Once you have found archival sources there are some things to keep in mind as you use them:
- Archives are excellent places to find primary sources, but they often contain secondary sources as well. For more information on how to tell whether a source is a primary or secondary sources, see the library's guide to primary versus secondary sources.
- Even though a primary source is a firsthand account of an event, it may still have bias. People who see the same event may see it from different physical perspectives which can affect what they see, have cultural or other personal backgrounds that will affect what they notice or report, or may intend to describe it in a way that could affect the understanding of the event among people who weren't there themselves.
- Archives do not always contain comprehensive documentation of an event or topic. Are certain groups of people or perspectives represented in the collections more than others? Why might this be?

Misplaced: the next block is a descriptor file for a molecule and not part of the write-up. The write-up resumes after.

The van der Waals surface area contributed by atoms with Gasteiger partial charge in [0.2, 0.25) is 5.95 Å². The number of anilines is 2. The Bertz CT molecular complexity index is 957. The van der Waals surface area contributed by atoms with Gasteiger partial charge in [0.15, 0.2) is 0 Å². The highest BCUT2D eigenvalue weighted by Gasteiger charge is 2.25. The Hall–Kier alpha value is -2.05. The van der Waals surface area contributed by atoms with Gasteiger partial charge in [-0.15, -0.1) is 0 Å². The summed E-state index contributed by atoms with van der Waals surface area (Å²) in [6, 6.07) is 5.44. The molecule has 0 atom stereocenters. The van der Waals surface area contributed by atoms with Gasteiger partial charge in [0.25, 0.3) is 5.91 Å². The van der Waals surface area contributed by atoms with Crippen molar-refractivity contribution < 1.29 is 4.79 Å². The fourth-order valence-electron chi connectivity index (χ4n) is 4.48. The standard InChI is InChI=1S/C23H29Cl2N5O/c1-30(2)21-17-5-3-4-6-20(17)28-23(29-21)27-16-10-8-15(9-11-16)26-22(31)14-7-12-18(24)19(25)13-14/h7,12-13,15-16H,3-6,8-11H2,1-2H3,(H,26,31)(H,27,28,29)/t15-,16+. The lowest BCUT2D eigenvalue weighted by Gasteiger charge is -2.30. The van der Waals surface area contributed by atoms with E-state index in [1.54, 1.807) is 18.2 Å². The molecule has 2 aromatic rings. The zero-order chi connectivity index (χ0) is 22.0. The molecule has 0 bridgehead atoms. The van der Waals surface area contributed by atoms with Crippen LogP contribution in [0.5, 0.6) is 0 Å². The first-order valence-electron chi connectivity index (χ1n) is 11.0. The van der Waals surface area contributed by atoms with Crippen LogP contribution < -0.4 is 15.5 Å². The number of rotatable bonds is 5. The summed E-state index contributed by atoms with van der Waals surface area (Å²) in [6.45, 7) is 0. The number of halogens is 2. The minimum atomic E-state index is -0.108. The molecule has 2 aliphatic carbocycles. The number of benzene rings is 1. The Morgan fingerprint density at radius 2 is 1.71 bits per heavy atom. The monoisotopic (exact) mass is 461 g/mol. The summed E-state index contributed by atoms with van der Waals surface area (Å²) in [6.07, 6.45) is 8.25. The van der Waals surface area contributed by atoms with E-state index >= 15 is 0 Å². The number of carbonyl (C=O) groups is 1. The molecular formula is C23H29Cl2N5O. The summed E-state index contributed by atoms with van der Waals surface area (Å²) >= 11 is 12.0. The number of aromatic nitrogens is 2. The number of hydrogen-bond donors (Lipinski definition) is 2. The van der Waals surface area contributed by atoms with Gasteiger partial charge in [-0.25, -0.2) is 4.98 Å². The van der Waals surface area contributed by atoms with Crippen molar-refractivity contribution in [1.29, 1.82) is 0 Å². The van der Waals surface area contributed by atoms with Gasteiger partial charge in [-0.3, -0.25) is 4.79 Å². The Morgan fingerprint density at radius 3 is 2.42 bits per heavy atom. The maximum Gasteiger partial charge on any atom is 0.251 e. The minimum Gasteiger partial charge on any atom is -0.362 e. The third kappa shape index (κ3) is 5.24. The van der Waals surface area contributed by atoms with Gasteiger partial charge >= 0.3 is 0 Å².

- Not all documentation that is created survives. For example, often we don't keep our day to day grocery store receipts, emails, or snapshots on our phone. Companies and government agencies often have records retention schedules that may require certain types of records be destroyed after a period of time, like personnel files or accounts receivable logs. Or maybe some of the documents had coffee spilled on them, and were thrown out. What are the documentary gaps in what you are looking at and how might those gaps affect your research?